With their retirement nest eggs shrinking, more baby boomers are buying annuities as a hedge against declining returns. The industry expects sales to rise 5% a year for the next three years, reaching a record $265 billion in 2014.
As with any investment, annuities sold by insurance companies come with strings attached. While investing $100,000 in an annuity contract that guarantees income of $7,500 a year for life may sound appealing, it passes up the opportunity for potentially higher returns from a more diversified investment. In addition, there are always a few uncertainties, such as whether the insurer will remain solvent.
Thus, selling annuities as relatively safe investment options takes a sensitive approach. The sales pitches are multilayered, if one can even call them pitches. The process requires agents to probe an individual's needs and appetite for risk before recommending a specific annuity contract to carry that person through retirement.
"You have to carefully evaluate a client's personality, objectives and time frame to retirement," said Steve Kaneski, one of New York Life's top sales agents who works primarily with physicians. "In order to do that you have to dig deep and ask them, "What are you willing to tolerate in terms of volatility?"
As with any other complicated sale, the key is educating the customer, said Lew Nason, an insurance sales trainer who started his own business, Insurance Pro Shop, 12 years ago. Agents can tailor their pitches by asking potential clients questions such as, "Where are your investments right now?" and "Are you worried about running out of money?"
"It's about helping them see they might have a financial problem and then helping them understand that problem," said Nason, who worked for MetLife from 1982 to 1994.
Sales commissions on fixed annuities usually range between 2% to 4%, while the commissions on variable annuities are slightly more. "There are companies that pay their sales agents higher commissions," said Kaneski. "But those are typically not the better companies."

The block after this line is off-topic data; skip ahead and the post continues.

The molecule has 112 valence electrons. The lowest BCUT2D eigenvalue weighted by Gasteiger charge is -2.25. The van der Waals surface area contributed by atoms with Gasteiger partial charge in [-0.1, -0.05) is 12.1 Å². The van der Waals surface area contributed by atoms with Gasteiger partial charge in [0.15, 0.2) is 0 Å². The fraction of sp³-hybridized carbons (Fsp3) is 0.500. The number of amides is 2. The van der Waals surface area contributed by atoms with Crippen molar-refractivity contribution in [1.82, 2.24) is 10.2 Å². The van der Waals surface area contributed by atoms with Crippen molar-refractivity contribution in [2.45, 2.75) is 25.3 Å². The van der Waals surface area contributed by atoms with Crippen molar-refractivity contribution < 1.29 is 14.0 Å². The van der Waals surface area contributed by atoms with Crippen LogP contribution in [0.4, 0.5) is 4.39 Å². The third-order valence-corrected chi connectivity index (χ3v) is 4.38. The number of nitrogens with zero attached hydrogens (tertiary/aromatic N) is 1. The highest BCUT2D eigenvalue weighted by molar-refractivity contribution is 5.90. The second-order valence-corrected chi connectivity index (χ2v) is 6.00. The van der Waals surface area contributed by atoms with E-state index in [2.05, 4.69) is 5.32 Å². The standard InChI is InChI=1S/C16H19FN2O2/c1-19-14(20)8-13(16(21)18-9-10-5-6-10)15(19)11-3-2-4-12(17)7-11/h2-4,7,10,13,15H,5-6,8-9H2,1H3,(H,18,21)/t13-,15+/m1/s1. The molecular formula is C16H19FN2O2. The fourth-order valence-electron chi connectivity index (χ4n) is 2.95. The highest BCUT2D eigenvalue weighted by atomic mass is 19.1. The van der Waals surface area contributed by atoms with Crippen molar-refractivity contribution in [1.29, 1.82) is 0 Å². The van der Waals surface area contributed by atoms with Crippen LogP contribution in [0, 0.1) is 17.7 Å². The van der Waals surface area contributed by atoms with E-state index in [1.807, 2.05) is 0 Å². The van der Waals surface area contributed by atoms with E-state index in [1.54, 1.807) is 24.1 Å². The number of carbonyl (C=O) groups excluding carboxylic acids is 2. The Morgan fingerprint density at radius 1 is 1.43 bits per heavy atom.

Fidelity does not pay its sales agents direct commissions and leaves it to customers to ask about annuities as potential investment options, said Jeffrey Cimini and Robert Cummings, two Fidelity executives.
"If someone comes into one of our financial investment centers and says 'I need $10,000 a month to live on,' we might talk about an annuity as a fit for that need," said Cimini. "But we don't pitch them and there are times when we will tell a customer that an annuity is not the best fit for them."
That makes selling less about volume and more about quality as a growing percentage of baby boomers reach retirement age. The annuities market saw a surge in sales beginning in 2007 and that growth will continue over the next 15 years, said Cimini.
"We are having the best year in our history this year," he said. "With the gaps in social security and other investments, people are on the look for products that provide lifetime income."
Clients may require three or four in-person meetings lasting two hours each before they feel comfortable investing, said Kaneski, who has worked with New York Life Insurance for 22 years.
"When a client sits in front of me and tells me he or she is nervous, it sends an entirely different message than a phone call or an email expressing the same thing," he said. "When you are working with a client, you have to understand what his or her inner-voice is saying in addition to what that person wants you to hear. During that first appointment, they are evaluating you as much as you are evaluating them."
The best potential clients are either nearing retirement or constantly thinking about it, said Cimini. The opportunity to use annuities for tax deferral or lifetime income makes them a better fit for clients who are in a slightly higher-than-average tax bracket.
To further boost demand, New York Life has begun selling annuities that return the principal to next of kin when the contract holder dies. Usually, the insurance company keeps the original investment on annuities that promise lifetime income, said Kaneski.
"Making a sale is inevitably part of the process, but at the same time you really have to figure out the best match for clients since these are extremely long-term propositions," he said. "A doctor has to sell a prescription to a patient, but that doctor is going to do all of the necessary testing and background examinations before deciding what that prescription might be."
Write to Damian Ghigliotty at Damian.Ghigliotty@dowjones.com